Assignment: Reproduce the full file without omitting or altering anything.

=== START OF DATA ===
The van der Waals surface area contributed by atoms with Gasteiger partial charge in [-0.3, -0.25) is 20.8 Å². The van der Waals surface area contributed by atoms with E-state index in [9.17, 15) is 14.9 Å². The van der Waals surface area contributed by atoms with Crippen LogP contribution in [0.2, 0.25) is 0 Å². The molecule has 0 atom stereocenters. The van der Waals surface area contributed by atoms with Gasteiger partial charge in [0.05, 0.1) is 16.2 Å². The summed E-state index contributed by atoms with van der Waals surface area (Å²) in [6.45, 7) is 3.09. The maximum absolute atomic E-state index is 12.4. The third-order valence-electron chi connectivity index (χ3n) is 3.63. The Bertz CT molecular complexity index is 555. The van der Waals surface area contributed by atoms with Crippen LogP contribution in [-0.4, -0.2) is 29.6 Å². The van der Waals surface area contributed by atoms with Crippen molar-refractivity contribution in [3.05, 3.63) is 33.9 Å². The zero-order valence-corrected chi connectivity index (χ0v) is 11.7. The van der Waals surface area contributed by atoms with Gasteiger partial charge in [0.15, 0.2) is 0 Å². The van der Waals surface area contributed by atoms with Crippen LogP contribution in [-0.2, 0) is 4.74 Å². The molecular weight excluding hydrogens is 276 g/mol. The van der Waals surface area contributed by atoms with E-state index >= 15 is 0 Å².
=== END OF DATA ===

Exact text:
The van der Waals surface area contributed by atoms with Gasteiger partial charge in [-0.3, -0.25) is 20.8 Å². The van der Waals surface area contributed by atoms with E-state index in [9.17, 15) is 14.9 Å². The van der Waals surface area contributed by atoms with Crippen LogP contribution in [0.2, 0.25) is 0 Å². The molecule has 0 atom stereocenters. The van der Waals surface area contributed by atoms with Gasteiger partial charge in [0.05, 0.1) is 16.2 Å². The summed E-state index contributed by atoms with van der Waals surface area (Å²) in [6.45, 7) is 3.09. The maximum absolute atomic E-state index is 12.4. The third-order valence-electron chi connectivity index (χ3n) is 3.63. The Bertz CT molecular complexity index is 555. The van der Waals surface area contributed by atoms with Crippen LogP contribution in [-0.4, -0.2) is 29.6 Å². The van der Waals surface area contributed by atoms with Crippen molar-refractivity contribution in [3.05, 3.63) is 33.9 Å². The zero-order valence-corrected chi connectivity index (χ0v) is 11.7. The van der Waals surface area contributed by atoms with Gasteiger partial charge in [0.15, 0.2) is 0 Å². The van der Waals surface area contributed by atoms with Crippen LogP contribution in [-0.2, 0) is 4.74 Å². The molecular weight excluding hydrogens is 276 g/mol. The van der Waals surface area contributed by atoms with E-state index >= 15 is 0 Å².